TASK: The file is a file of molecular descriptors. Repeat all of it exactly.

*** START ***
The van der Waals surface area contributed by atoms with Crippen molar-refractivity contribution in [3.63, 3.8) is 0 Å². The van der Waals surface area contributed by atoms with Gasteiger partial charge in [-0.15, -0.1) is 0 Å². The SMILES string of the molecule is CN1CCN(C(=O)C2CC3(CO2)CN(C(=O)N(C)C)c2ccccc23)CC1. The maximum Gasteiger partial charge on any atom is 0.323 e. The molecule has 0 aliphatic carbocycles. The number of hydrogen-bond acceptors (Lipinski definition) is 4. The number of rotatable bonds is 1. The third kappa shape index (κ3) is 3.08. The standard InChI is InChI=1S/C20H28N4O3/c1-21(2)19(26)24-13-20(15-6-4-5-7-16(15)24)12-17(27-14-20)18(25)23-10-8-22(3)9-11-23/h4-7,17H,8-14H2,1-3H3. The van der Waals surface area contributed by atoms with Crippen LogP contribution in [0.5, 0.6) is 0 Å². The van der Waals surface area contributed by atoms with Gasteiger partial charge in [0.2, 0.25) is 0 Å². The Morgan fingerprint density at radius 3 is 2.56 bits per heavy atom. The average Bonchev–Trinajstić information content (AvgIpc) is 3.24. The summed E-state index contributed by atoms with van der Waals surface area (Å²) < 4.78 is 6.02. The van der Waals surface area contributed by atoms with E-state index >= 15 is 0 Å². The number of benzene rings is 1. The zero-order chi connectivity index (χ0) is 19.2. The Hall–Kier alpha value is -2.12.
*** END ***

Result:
The van der Waals surface area contributed by atoms with Crippen molar-refractivity contribution in [3.63, 3.8) is 0 Å². The van der Waals surface area contributed by atoms with Gasteiger partial charge in [-0.15, -0.1) is 0 Å². The SMILES string of the molecule is CN1CCN(C(=O)C2CC3(CO2)CN(C(=O)N(C)C)c2ccccc23)CC1. The maximum Gasteiger partial charge on any atom is 0.323 e. The molecule has 0 aliphatic carbocycles. The number of hydrogen-bond acceptors (Lipinski definition) is 4. The number of rotatable bonds is 1. The third kappa shape index (κ3) is 3.08. The standard InChI is InChI=1S/C20H28N4O3/c1-21(2)19(26)24-13-20(15-6-4-5-7-16(15)24)12-17(27-14-20)18(25)23-10-8-22(3)9-11-23/h4-7,17H,8-14H2,1-3H3. The van der Waals surface area contributed by atoms with Crippen LogP contribution in [0.5, 0.6) is 0 Å². The van der Waals surface area contributed by atoms with Gasteiger partial charge in [0.2, 0.25) is 0 Å². The Morgan fingerprint density at radius 3 is 2.56 bits per heavy atom. The average Bonchev–Trinajstić information content (AvgIpc) is 3.24. The summed E-state index contributed by atoms with van der Waals surface area (Å²) < 4.78 is 6.02. The van der Waals surface area contributed by atoms with E-state index >= 15 is 0 Å². The number of benzene rings is 1. The zero-order chi connectivity index (χ0) is 19.2. The Hall–Kier alpha value is -2.12.